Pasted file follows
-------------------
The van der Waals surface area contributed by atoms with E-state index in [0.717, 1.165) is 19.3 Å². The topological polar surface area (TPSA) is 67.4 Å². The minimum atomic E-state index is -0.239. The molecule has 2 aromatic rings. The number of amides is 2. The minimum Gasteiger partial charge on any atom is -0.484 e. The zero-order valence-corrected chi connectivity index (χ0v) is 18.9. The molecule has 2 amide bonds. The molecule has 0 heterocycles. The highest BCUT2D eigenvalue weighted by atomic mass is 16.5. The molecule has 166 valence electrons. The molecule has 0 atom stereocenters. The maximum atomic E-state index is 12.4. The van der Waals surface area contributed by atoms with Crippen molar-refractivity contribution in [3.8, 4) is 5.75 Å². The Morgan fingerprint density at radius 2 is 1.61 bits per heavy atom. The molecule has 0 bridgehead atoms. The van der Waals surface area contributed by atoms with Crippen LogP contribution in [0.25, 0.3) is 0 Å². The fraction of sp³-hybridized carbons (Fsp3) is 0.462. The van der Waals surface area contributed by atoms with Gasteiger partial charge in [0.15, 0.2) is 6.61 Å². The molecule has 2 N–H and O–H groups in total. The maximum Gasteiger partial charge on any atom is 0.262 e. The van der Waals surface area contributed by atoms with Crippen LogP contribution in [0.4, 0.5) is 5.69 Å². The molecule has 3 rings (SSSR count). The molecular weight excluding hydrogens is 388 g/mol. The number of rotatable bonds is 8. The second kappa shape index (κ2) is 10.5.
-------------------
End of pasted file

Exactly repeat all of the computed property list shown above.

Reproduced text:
The van der Waals surface area contributed by atoms with E-state index in [0.717, 1.165) is 19.3 Å². The topological polar surface area (TPSA) is 67.4 Å². The minimum atomic E-state index is -0.239. The molecule has 2 aromatic rings. The number of amides is 2. The minimum Gasteiger partial charge on any atom is -0.484 e. The zero-order valence-corrected chi connectivity index (χ0v) is 18.9. The molecule has 2 amide bonds. The molecule has 0 heterocycles. The highest BCUT2D eigenvalue weighted by atomic mass is 16.5. The molecule has 166 valence electrons. The molecule has 0 atom stereocenters. The maximum atomic E-state index is 12.4. The van der Waals surface area contributed by atoms with Crippen molar-refractivity contribution in [3.8, 4) is 5.75 Å². The Morgan fingerprint density at radius 2 is 1.61 bits per heavy atom. The molecule has 0 bridgehead atoms. The van der Waals surface area contributed by atoms with Crippen LogP contribution in [0.25, 0.3) is 0 Å². The fraction of sp³-hybridized carbons (Fsp3) is 0.462. The van der Waals surface area contributed by atoms with Gasteiger partial charge in [0.15, 0.2) is 6.61 Å². The molecule has 2 N–H and O–H groups in total. The maximum Gasteiger partial charge on any atom is 0.262 e. The van der Waals surface area contributed by atoms with Crippen LogP contribution in [0.4, 0.5) is 5.69 Å². The molecule has 3 rings (SSSR count). The molecular weight excluding hydrogens is 388 g/mol. The number of rotatable bonds is 8. The second kappa shape index (κ2) is 10.5.